It's been over 20 years since NAND flash was supposed to take over the world, so why is the 'ultra-portable' laptop I'm writing this on still using HDD? And why, nearly 30 years after the invention of flash, are we still debating its applications vs. the rotating platter? Given the performance advantages of flash and the mechanical shortcomings of HDD - things like wear and susceptibility to shock and vibration, not to mention the latency associated with spinning up for reads - it's no wonder that flash has long been the darling of memory technology futurists. So why after all this time has flash not replaced older technologies? I'll give you a hint: It's all about the money. But it's not only about the money - check out our list of five top barriers to flash adoption:
1. Cost - Despite years of oversupply in the flash market, and the corresponding reductions in price, flash is still relatively expensive when compared to HDD, especially on a $/bit basis. To make matters worse, the current economic climate has taken its toll on the flash industry, spurring several rounds of consolidation and requiring flash vendors to curb manufacturing costs by shrinking portfolios and closing fabs. Predictably, these changes in the supply landscape are causing prices rise in many cases, making the cost factor an even bigger problem for flash.
2. Shrinking lithography = lower endurance - One way for flash manufacturers to remain competitive is to use smaller die size to reduce raw material costs. Just a couple years ago, the vast majority of NAND flash was manufactured with 90nm lithography. Most vendors are now planning to move to 30nm technology either this year or next. An unfortunate side-effect of smaller lithography is significantly decreased endurance. SLC NAND, which had 100K + erase cycles, is now predicted to be in the 50-70k range. The biggest impact is on MLC NAND where the endurance has gone from 10k erase cycles to around 3k (a 70% reduction!).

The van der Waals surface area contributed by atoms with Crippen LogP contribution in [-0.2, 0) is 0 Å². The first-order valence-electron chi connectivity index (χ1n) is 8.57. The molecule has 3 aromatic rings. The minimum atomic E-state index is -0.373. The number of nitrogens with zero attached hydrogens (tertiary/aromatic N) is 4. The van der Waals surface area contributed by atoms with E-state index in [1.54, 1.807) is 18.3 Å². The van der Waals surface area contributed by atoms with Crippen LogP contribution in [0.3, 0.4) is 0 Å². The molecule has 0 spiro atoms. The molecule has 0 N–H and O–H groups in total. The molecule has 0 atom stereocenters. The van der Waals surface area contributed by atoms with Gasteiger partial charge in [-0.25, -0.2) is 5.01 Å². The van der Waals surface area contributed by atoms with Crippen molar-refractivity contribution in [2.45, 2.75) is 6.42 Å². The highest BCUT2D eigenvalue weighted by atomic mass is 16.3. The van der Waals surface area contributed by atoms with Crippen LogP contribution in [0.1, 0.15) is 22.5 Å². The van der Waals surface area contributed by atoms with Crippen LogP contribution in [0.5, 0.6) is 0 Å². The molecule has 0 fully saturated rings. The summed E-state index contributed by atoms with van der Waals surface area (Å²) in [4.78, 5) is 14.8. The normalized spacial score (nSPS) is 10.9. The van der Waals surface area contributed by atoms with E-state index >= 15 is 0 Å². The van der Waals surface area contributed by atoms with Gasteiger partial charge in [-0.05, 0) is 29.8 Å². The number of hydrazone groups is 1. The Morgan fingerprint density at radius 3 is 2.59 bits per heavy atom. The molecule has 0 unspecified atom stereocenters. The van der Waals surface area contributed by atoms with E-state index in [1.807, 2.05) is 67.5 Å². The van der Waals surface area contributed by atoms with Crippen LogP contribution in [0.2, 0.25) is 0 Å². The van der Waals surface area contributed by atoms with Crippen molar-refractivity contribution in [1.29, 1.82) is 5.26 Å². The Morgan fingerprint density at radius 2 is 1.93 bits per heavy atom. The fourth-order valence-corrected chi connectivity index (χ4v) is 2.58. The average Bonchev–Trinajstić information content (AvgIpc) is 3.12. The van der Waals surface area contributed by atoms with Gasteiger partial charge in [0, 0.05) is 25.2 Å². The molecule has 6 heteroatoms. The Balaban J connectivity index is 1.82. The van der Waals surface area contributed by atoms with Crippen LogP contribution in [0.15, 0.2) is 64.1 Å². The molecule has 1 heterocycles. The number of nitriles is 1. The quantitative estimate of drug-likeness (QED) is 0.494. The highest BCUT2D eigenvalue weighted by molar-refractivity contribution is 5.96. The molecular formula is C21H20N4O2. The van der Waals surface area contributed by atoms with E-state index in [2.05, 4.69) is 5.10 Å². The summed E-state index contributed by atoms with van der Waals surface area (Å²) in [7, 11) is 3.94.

3. Increasing ECC - Another side-effect of shrinking lithography is an increase in error rates for flash, requiring stronger correction codes. Most SLC NAND flash today requires 1-bit correction. That number is predicted to increase to 4-bit on 30nm NOR parts. And the ECC outlook for MLC NAND is even worse, requiring ECCs greater than 12-bit (compared to 4-bit or 8-bit today). These increased ECC requirements mean the controller design for managing flash will become more complicated, and more difficult for OEMs to implement. Performance will also be impacted, especially if the ECC is done in software running on the host processor.
4. Vendor volatility - Churn or volatility in the flash market, the products of a difficult economic climate, are making it difficult for OEMs to find a reliable source of flash parts. Examples are everywhere; A major flash supplier is currently under Chapter 11. There are merger talks happening between SanDisk and Samsung. Asian vendors have been hit especially hard, particularly those also in the DRAM business. OEMs are rightfully concerned about interruptions to their production cycles in the midst of all this turmoil.
5. Lack of killer application - While NAND flash densities have continued to increase, the industry is still waiting for the killer application to gobble up these immense quantities of flash. For long SSDs have been viewed as that application but they have not taken off as fast as the flash industry would have liked. In spite of the obstacles faced by the industry, flash remains a strong and growing choice for data storage and has put breakthrough devices like MP3 players and smart phones (iPhone!) into the hands of millions of consumers. Early adopters of SSD technology in laptop computers, netbooks and enterprise applications are making a solid case for mass market potential there, which should significantly drive flash adoption in the next few years. Visit the FlashFX Tera page to learn how Datalight is making flash easier and more competitive.